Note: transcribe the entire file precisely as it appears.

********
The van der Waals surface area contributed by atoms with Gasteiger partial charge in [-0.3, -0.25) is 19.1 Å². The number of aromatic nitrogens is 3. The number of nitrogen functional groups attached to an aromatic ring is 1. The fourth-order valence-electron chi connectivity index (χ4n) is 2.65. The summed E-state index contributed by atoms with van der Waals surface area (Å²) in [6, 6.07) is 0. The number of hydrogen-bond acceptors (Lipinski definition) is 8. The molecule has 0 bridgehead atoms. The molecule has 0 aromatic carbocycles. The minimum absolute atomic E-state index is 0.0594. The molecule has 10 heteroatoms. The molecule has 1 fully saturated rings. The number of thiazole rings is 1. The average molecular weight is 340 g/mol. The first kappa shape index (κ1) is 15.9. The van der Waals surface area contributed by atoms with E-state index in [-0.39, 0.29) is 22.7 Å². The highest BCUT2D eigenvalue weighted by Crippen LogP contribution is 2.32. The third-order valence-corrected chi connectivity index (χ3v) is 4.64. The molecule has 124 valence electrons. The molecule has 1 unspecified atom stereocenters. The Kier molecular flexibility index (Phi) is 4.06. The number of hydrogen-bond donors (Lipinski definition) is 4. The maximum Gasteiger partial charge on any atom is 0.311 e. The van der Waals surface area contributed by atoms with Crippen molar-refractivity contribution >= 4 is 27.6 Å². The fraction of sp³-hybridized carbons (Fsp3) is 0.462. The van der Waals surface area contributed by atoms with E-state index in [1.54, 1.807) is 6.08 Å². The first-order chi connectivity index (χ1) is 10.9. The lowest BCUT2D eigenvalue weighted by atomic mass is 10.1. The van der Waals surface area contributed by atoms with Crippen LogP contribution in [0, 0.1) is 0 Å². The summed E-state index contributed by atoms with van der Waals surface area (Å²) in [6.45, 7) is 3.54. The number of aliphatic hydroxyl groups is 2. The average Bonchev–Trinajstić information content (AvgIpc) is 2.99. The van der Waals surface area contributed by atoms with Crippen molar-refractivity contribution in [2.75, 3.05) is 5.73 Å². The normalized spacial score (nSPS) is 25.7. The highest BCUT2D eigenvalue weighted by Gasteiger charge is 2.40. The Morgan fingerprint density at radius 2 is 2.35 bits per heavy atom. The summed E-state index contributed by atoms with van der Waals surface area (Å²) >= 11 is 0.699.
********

The van der Waals surface area contributed by atoms with Gasteiger partial charge in [-0.3, -0.25) is 19.1 Å². The number of aromatic nitrogens is 3. The number of nitrogen functional groups attached to an aromatic ring is 1. The fourth-order valence-electron chi connectivity index (χ4n) is 2.65. The summed E-state index contributed by atoms with van der Waals surface area (Å²) in [6, 6.07) is 0. The number of hydrogen-bond acceptors (Lipinski definition) is 8. The molecule has 0 bridgehead atoms. The molecule has 0 aromatic carbocycles. The minimum absolute atomic E-state index is 0.0594. The molecule has 10 heteroatoms. The molecule has 1 fully saturated rings. The number of thiazole rings is 1. The average molecular weight is 340 g/mol. The first kappa shape index (κ1) is 15.9. The van der Waals surface area contributed by atoms with E-state index in [-0.39, 0.29) is 22.7 Å². The highest BCUT2D eigenvalue weighted by Crippen LogP contribution is 2.32. The third-order valence-corrected chi connectivity index (χ3v) is 4.64. The molecule has 124 valence electrons. The molecule has 1 unspecified atom stereocenters. The Kier molecular flexibility index (Phi) is 4.06. The number of hydrogen-bond donors (Lipinski definition) is 4. The maximum Gasteiger partial charge on any atom is 0.311 e. The van der Waals surface area contributed by atoms with Crippen molar-refractivity contribution >= 4 is 27.6 Å². The fraction of sp³-hybridized carbons (Fsp3) is 0.462. The van der Waals surface area contributed by atoms with E-state index in [1.54, 1.807) is 6.08 Å². The first-order chi connectivity index (χ1) is 10.9. The lowest BCUT2D eigenvalue weighted by atomic mass is 10.1. The van der Waals surface area contributed by atoms with Crippen LogP contribution in [0, 0.1) is 0 Å². The summed E-state index contributed by atoms with van der Waals surface area (Å²) in [6.45, 7) is 3.54. The number of aliphatic hydroxyl groups is 2. The average Bonchev–Trinajstić information content (AvgIpc) is 2.99. The van der Waals surface area contributed by atoms with Crippen molar-refractivity contribution in [2.75, 3.05) is 5.73 Å². The normalized spacial score (nSPS) is 25.7. The highest BCUT2D eigenvalue weighted by Gasteiger charge is 2.40. The Morgan fingerprint density at radius 2 is 2.35 bits per heavy atom. The summed E-state index contributed by atoms with van der Waals surface area (Å²) >= 11 is 0.699.